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Dearly Beloved

Dearly Beloved, July 2019
by Mary Jo Putney

304 pages
ISBN: 1420148184
EAN: 9781420148183
Kindle: B07HVX9X1N
Mass Market Paperback / e-Book
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"Old Skool romance between a courtesan and an emotionally unavailable spymaster"

Fresh Fiction Review

Dearly Beloved
Mary Jo Putney

Reviewed by Make Kay
Posted June 29, 2019

Romance Historical

DEARLY BELOVED by Mary Jo Putney, originally released in 2004, has been re-released after being out of print for some time. If only the publishers had let it languish in obscurity where it should have stayed. This old skool rapey "romance" did not hold up to my reread of it. The "hero" is an unmitigated asshat. Calling the heroine a whore every other page is not the way to endear yourself to the readers. Gervase rapes Mary in the prologue (he can't even wait until the first chapter in the book!), the first time he meets her, then blithely abandons her for years. There is NOTHING that is going to salvage this man in my eyes after that. And the "heroine"! We don't find out until 80% of the way into the book why she has made the idiotic decisions that she has. I already didn't like her, but once her reasoning is revealed, I found her to be an even less sympathetic character. The villain of the piece is a caricature. In short, there is no reason for you to pick up this book, unless you miss the olden days of romance where men were men and women were raped, and they'd better like it, by god.

Mary Hamilton is a single woman living in a small rural village in England who decides to chuck her peaceful and apparently successful country life in order to move to London and become a courtesan. As one does (rolls eyes). Because of reasons. Uh huh. She brings along her son, her companion, and a retired courtesan whom she rescued from death in a snowstorm outside her barn, who guides Mary in the ways of becoming a whore. The whole premise is bizarre. As I said, the big reveal about why she chooses this happens late in the book. It makes more sense when you learn what her reasoning is, but by that time I've had it with her, and I don't really care why she's made the idiotic choices that she has.

Gervaise Brandelin works for the War Office as a spy master. He thinks his courtesan, Mary Hamilton, may be passing secrets to the French to aid Napoleon, but is still contemplating a life with her?! He's alternating between thinking he might care for her and thinking she's a spy who's going to have to be hung. And he doesn't modify his behavior around her to protect Britain's secrets. WTH, dude. That's some piss poor spycraft right there. Why did Britain even hire you?! And he's so emotionally closed off that it\'s off-putting. I never feel like he really grows emotionally or redeems himself in any manner.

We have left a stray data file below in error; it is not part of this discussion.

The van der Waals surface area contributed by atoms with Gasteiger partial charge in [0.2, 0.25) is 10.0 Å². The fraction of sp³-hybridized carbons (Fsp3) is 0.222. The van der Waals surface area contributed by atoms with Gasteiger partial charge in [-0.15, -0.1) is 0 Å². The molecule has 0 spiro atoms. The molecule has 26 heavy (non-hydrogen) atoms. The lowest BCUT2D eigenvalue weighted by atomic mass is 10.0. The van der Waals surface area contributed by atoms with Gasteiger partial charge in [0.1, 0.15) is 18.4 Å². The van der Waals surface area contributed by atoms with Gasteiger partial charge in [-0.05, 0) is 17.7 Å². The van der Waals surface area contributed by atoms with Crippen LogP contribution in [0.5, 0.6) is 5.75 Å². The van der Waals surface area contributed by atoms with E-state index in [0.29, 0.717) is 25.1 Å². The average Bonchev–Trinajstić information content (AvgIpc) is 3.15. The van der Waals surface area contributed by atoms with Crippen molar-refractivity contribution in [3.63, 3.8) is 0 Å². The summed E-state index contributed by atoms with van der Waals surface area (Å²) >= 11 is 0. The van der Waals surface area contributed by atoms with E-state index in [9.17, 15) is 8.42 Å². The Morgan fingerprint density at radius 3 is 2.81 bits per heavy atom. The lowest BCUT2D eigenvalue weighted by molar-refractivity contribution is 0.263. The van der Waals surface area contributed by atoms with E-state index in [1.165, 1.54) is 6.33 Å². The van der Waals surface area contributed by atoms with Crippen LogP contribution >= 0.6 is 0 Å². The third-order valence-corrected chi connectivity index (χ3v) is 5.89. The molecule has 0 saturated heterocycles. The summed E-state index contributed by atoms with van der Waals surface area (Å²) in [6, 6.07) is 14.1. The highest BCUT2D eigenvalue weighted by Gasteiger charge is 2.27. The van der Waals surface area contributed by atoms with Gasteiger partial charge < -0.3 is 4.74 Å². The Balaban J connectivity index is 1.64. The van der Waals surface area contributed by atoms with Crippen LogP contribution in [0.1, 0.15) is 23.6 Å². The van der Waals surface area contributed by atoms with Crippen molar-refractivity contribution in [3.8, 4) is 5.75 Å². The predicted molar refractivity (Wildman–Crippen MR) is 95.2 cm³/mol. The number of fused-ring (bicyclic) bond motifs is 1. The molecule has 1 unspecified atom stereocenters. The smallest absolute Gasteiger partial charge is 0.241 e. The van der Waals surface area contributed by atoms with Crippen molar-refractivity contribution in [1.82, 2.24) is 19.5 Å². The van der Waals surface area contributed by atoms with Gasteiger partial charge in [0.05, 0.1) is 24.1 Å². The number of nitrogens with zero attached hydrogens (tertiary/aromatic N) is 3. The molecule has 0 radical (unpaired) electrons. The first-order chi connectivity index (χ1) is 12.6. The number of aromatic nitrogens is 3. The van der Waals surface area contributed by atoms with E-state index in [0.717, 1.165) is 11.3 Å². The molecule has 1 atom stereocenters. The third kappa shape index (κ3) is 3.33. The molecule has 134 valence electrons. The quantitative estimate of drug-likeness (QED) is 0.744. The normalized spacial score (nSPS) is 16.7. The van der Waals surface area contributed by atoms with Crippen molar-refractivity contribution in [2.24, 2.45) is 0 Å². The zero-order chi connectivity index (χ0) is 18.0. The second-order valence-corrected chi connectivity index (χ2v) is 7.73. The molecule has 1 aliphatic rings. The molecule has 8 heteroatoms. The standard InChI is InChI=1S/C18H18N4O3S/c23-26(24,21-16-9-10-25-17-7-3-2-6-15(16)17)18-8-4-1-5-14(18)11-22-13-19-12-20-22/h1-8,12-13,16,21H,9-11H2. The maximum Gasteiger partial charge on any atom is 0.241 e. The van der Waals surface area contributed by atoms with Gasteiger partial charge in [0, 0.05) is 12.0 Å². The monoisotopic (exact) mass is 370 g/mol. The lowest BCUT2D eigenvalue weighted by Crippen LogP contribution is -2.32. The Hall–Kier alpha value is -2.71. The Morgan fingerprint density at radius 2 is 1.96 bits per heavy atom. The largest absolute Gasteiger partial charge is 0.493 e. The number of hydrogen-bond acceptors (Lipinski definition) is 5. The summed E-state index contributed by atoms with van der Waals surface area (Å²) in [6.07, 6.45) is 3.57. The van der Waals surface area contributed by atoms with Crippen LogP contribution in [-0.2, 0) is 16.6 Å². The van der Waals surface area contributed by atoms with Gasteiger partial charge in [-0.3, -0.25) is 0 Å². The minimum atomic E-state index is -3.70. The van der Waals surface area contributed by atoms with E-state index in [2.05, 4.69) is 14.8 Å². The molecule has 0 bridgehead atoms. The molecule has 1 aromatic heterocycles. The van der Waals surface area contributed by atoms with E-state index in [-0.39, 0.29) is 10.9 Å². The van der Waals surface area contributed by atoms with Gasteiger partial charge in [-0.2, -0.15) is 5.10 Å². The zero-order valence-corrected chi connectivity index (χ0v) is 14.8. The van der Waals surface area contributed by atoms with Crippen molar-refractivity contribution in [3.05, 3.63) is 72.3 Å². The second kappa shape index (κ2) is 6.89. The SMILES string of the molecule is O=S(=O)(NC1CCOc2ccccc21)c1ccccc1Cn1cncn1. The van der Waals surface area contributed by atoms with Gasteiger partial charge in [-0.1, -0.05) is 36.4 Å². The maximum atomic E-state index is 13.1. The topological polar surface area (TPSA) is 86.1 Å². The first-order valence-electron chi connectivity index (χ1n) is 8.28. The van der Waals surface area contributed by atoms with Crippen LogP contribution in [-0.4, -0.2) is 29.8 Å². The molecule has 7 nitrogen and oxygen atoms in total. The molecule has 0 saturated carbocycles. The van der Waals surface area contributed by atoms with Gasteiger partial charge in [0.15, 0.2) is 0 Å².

I just want to shake the two of them and tell them to freaking talk to each other. Big Misunderstandings that can be cleared up with a bit of conversation are definitely a pet peeve of mine. Adding this pet peeve to the many other issues of this book makes this a big fat fail in my eyes. Putney's DEARLY BELOVED is a book that should have stayed in 2004 where it belonged.

Learn more about Dearly Beloved



A sheltered life in the countryside has left Diana Lindsay restless to see the wider world, for both herself and the son she is raising alone. She cannot marry, but perhaps as a courtesan she will find love and protection despite her painful past. Gathering her courage, she moves to London—and finds herself the city's most desired woman, as admired for her charm as for her beauty. But it is one man who captivates her—handsome, haunted, and harboring a secret as deep as her own…

Bound by the sins of his youth, Gervase Brandelin, the Viscount St. Aubyn, has spent his adulthood seeking redemption through service to England. Now a spymaster, he can allow nothing to distract him from his duty. But when he meets Diana, his burdens seem to lift. Though she can never truly be his alone, their genuine love fills him with hope, until a treacherous deceit—and a deadly enemy—threatens to tear them apart forever…

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